When people talk about YelaWolf, it's pretty much impossible to not talk about Eminem. This isn't really his fault, though he might've been better off choosing a record company other than the one run by the world's only other respected white rapper. Shady Records pedigree aside, YelaWolf has crafted an infectious, downright scary record with "Radioactive", his first proper release.
What made Eminem so impossibly popular wasn't his race or his good looks. It certainly wasn't his charm. It might've had a little bit to do with the violent fantasy world he crafted in his lyrics. Chuck Klosterman, noted music journalist and all-around pop culture historian, argues that it's mostly to do with one particular quality that sets Slim Shady above and beyond his peers: enunciation. Eminem speaks to so many people because "He's literally good at talking," Klosterman said. For better or worse, Eminem has some competition in that area now.
"The Hardest Love Song in the World" is a standout. What separates YelaWolf from his white-rap peers is a total lack of guilt. He seemingly feels no need to apologize for his traditionally white-leaning cultural cues. "Don't gotta drive a Fleetwood Cadillac / You just got to know some of the words to Fleetwood Mac / Horror movies turn you on, pull the seats back / Fuck it, I'll role play, do it to you in a Jason mask," he raps, casually tossing off a genius reference to Stevie Nicks and company.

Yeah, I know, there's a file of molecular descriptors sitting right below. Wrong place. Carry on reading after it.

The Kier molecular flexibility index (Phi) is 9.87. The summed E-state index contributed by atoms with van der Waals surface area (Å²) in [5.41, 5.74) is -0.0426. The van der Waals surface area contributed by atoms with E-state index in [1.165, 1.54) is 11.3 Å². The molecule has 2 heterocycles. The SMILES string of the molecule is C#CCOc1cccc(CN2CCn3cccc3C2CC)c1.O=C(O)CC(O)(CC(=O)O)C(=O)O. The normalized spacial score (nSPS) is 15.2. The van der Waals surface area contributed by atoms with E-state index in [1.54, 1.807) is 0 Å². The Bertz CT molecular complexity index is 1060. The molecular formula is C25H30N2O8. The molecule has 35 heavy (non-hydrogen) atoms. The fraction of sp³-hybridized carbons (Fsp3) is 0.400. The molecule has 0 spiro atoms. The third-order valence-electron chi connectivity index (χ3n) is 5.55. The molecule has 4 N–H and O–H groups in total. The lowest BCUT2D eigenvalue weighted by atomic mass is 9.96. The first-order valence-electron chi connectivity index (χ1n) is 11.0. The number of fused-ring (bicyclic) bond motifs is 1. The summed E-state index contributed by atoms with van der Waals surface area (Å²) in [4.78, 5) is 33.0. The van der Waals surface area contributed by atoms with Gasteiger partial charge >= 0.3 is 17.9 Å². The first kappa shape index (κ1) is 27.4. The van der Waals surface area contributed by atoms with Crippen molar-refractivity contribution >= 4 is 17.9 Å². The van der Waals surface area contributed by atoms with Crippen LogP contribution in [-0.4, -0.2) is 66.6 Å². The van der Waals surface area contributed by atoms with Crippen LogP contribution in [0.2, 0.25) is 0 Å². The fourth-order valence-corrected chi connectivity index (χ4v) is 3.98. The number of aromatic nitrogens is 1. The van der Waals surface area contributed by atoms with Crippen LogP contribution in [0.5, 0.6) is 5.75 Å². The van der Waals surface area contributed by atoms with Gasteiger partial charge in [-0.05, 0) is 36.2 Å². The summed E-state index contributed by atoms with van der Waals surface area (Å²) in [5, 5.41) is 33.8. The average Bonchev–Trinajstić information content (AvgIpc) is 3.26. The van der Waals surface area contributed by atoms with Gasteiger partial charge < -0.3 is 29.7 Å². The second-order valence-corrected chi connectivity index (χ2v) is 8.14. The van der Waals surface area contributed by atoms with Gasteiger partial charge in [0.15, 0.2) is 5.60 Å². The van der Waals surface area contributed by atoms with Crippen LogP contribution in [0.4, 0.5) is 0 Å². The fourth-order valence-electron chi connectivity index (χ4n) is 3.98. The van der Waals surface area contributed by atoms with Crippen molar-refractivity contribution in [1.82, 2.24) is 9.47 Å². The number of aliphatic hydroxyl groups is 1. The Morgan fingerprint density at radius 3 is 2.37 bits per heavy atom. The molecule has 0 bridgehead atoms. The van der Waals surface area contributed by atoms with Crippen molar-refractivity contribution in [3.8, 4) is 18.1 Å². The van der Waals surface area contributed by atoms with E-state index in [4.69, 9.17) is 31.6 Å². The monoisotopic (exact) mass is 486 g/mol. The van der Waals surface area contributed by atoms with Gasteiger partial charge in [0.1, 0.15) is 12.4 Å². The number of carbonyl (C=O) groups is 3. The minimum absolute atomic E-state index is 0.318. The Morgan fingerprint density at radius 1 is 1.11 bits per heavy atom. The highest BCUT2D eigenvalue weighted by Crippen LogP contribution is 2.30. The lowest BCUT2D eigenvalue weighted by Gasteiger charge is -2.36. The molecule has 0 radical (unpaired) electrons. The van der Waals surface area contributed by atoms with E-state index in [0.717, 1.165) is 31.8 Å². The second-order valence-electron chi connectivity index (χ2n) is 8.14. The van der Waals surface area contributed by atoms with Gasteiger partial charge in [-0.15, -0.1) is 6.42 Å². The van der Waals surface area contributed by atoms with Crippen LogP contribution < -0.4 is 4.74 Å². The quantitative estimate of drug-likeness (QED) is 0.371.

Drugs are a constant presence on the album, and songs like "Slumerican Shitizen" and the Kid Rock collaboration "Let's Roll" make early period Eminem's rhymes about vicodin sound downright old-fashioned. YelaWolf has lived a hard knock sort of life, one completely removed from the New York world of Jay-Z. In a recent interview, YelaWolf described his drugged out lifestyle as an Alabama delinquent.
"I was on some trashy white boy shit. Fillin' trash bags up with Freon and huffin' it, sniffin' glue at 11, 12 years old, smokin' sherm, puttin' cocaine on weed at 13. I was a bad little kid and I went hard in the paint before I was 20."
YelaWolf describes himself as a "Gutter motherfucker from an Alabama creek" and one is inclined to believe him. Lead single "Hard White (Up in The Club)" practically drips with the sweaty southern panic that Lil Jon made famous. It doesn't hurt that Lil Jon actually guests on the track, but this album doesn't need flashy guests to make its emotional impact felt. YelaWolf's lightning fast delivery creates a delirious roller coaster ride for the senses.